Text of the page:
Thursday, April 7, 2011


The Hollywood Reporter has a must read piece on the upcoming adaptation of Atlas Shrugged. Here is a brief excerpt.

The first installment of Atlas was 44 years in the making because Rand and Hollywood couldn’t agree on how to bring the book’s 1,168 pages to the screen.
Through the years, big names have attached themselves to film or TV versions, but the film was made without A-listers and is being distributed by a Utah-based indie with an affinity for political and religious themes.  
“Talent agencies were not sending us many of their top people,” Kaslow says. “I don’t think it was political. We just suffered a credibility issue because everyone knew that a lot of well-known people had already tried to get this movie made.”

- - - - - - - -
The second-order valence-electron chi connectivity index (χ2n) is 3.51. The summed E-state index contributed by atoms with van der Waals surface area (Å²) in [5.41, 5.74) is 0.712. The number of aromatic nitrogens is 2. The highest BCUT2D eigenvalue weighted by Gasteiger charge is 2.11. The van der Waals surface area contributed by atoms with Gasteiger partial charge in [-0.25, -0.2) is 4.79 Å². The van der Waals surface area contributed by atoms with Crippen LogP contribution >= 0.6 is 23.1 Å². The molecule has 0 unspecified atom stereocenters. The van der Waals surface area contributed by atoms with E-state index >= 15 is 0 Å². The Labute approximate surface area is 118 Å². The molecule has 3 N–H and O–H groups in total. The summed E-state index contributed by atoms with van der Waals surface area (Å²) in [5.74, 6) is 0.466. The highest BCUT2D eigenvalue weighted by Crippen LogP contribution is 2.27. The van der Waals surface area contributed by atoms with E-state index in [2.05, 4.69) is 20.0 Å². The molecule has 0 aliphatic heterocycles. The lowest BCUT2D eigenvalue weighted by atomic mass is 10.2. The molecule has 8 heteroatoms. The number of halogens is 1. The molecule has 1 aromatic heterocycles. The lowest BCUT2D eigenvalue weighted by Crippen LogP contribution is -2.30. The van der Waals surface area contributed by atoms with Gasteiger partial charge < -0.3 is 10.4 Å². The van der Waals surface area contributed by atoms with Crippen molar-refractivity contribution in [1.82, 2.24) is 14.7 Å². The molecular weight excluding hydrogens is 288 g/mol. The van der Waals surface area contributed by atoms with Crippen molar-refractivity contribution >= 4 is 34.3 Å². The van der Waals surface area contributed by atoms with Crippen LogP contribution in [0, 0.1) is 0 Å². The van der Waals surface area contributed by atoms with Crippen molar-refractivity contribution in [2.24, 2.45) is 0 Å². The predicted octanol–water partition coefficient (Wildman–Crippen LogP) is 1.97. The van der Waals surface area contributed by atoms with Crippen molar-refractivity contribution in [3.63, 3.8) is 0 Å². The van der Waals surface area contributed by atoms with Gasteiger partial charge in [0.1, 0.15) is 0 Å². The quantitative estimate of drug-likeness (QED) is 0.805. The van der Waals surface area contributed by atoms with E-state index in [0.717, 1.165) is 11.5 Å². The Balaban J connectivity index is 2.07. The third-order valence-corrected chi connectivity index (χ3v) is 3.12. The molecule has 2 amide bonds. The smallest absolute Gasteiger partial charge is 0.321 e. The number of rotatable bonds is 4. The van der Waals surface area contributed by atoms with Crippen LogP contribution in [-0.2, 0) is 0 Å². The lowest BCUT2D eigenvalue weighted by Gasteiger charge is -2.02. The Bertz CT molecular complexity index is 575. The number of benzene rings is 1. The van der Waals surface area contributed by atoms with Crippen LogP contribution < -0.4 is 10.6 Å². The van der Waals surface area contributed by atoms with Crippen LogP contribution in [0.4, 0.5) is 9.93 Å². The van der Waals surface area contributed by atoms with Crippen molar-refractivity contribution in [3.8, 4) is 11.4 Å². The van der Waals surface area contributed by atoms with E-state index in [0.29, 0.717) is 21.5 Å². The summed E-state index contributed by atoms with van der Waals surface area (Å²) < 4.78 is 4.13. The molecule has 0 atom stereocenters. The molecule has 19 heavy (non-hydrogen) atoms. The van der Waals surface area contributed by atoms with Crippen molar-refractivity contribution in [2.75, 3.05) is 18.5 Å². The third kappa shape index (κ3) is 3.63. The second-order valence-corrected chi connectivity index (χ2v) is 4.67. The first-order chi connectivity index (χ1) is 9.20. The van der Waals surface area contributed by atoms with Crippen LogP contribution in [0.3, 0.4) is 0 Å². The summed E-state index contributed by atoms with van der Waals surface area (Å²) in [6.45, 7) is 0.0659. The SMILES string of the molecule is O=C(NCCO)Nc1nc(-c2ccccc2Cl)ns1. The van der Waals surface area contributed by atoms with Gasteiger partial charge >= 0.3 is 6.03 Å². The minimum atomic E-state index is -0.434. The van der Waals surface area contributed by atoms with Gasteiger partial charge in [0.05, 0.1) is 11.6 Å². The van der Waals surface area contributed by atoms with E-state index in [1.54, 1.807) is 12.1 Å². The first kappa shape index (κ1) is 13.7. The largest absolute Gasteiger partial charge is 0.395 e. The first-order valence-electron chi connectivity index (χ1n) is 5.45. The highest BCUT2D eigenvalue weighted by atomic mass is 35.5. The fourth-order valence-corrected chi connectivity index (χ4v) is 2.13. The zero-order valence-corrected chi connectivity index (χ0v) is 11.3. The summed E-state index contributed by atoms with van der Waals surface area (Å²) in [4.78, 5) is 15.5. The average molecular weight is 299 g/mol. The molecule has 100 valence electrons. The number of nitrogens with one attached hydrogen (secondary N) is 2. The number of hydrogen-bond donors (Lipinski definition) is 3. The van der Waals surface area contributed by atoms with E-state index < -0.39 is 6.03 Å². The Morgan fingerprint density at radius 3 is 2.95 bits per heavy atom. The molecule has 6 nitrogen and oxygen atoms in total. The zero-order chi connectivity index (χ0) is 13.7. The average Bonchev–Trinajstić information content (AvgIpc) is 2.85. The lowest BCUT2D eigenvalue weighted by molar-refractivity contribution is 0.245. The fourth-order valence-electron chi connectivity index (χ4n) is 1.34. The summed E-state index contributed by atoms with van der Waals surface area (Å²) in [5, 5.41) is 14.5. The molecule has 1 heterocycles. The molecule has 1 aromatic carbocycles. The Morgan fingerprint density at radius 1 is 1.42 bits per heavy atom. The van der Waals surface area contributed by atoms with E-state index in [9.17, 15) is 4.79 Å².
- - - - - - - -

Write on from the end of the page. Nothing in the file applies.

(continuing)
Aglialoro, who paid Rand’s heir Leonard Peikoff $1.1 million for rights to Atlas in 1992, ended up rushing it into production to prevent them from reverting. He beat the deadline by two days; Peikoff lost faith in the filmmakers over 19 years and said through a colleague that he fears the film doesn’t sufficiently reflect Rand’s philosophy.
If you want to see some of the twists and turns of how a globally known property goes from development to distribution in the world of feature films, this is a must read article.

Atlas Shrugged opens in select cities on April 15th.

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